NH Firefighter Challenging Law Limiting Hours of Retirees

A retired New Hampshire firefighter is challenging a state law that limits the number of hours he can work.

Mark T. Lemay, a retired Manchester firefighter who works part-time for Goffstown, Litchfield and the State Fire Academy, has filed suit along with three retired police officers, William R. Tucker Jr., Gregory Santuccio, and Scott Anderson.  Each of the officers have continued to work as police officers in other NH communities following their retirement.

The four are suing the New Hampshire Retirement System (NHRS) alleging that changes made in 2011 and 2012 governing retirees’ part-time employment are unconstitutional as ex post facto laws prohibited by Article 23 of the state constitution.

The laws is question limit retirees to working no more than 32 hours a week for the state, or a city, town, county or school district while collecting a pension. The laws coincide with laws that require employees who work more than 32 hours a week to contribute into the pension system.  

The employees allege that because they had already retired when the laws were enacted, it is illegal for the retirement system to restrict their hours. Attorneys for the NHRS have taken the position that Lemay and the three officers have sued the wrong party: they should have sued the state of New Hampshire who enacted the laws, not the retirement system.

The UnionLeader.com quoted state Senator Jeb Bradley as commenting about the case:  “Of all the things the public gets up in arms about, double-dipping is one of the worst. The public feels the system is being abused by double-dipping … To allow someone to get a retirement check at the same time they are in a highly paid job, the public has said, ‘Enough,’ and I think they are outraged.”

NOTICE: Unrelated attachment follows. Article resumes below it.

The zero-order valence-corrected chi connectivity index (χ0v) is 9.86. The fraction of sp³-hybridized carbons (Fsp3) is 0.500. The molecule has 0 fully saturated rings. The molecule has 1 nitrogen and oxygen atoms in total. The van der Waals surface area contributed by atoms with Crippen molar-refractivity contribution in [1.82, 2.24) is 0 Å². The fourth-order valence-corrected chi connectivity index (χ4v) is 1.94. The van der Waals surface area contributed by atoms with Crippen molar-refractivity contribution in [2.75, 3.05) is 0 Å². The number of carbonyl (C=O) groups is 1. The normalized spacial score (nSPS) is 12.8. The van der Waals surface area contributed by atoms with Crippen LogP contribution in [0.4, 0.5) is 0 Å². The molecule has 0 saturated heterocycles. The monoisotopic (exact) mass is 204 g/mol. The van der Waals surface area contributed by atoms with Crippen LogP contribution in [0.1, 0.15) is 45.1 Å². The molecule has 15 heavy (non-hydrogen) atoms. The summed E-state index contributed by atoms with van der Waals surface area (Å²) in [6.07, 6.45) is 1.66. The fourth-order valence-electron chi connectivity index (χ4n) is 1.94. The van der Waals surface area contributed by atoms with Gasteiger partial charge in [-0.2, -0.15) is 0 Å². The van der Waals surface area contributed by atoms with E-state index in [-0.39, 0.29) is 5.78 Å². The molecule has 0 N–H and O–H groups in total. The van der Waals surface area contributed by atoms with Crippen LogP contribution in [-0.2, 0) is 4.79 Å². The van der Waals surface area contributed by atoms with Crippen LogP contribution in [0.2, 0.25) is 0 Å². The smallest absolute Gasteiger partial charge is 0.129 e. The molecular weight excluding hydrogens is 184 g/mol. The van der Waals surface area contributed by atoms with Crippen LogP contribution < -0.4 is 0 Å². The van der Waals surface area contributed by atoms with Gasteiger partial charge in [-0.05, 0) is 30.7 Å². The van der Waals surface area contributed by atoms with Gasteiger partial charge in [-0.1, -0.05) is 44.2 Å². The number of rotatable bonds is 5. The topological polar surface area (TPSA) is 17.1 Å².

The laws were enacted as part of a reform effort to address a pension underfunding problem. The theory was that retirees working over 32 hours a week are essentially taking jobs away from full time employees who would be contributing to the pension system. The laws do not limit the hours that retirees can work for employers who are not part of the NHRS.

More on the story.

About Curt Varone

Curt Varone has over 45 years of fire service experience and 35 as a practicing attorney licensed in both Rhode Island and Maine. His background includes 29 years as a career firefighter in Providence (retiring as a Deputy Assistant Chief), as well as volunteer and paid on call experience. He is the author of two books: Legal Considerations for Fire and Emergency Services, (2006, 2nd ed. 2011, 3rd ed. 2014, 4th ed. 2022) and Fire Officer's Legal Handbook (2007), and is a contributing editor for Firehouse Magazine writing the Fire Law column.

Check Also

Fire Law Headlines: New York and Miami-Dade Follow-Up

There are two cases in the Fire Law headlines today, both being follow-ups of cases we covered previously. In New York, the Supreme Court for Oswego County has ruled that individual taxpayers lack standing to challenge a tax increase imposed by a fire district.

RI Local Again Forced to Sue Town For Relief From Anti-Union Discipline

A Rhode Island IAFF union president who is facing termination for threatening his fire chief with a vote of no confidence, has filed suit claiming his termination constitutes retaliation for his union advocacy, his whistleblower activities, and for exercising his protected free speech rights. Captain David M. McGovern, currently the Acting Union President of Tiverton Firefighters IAFF Local 1703, filed suit in US District Court.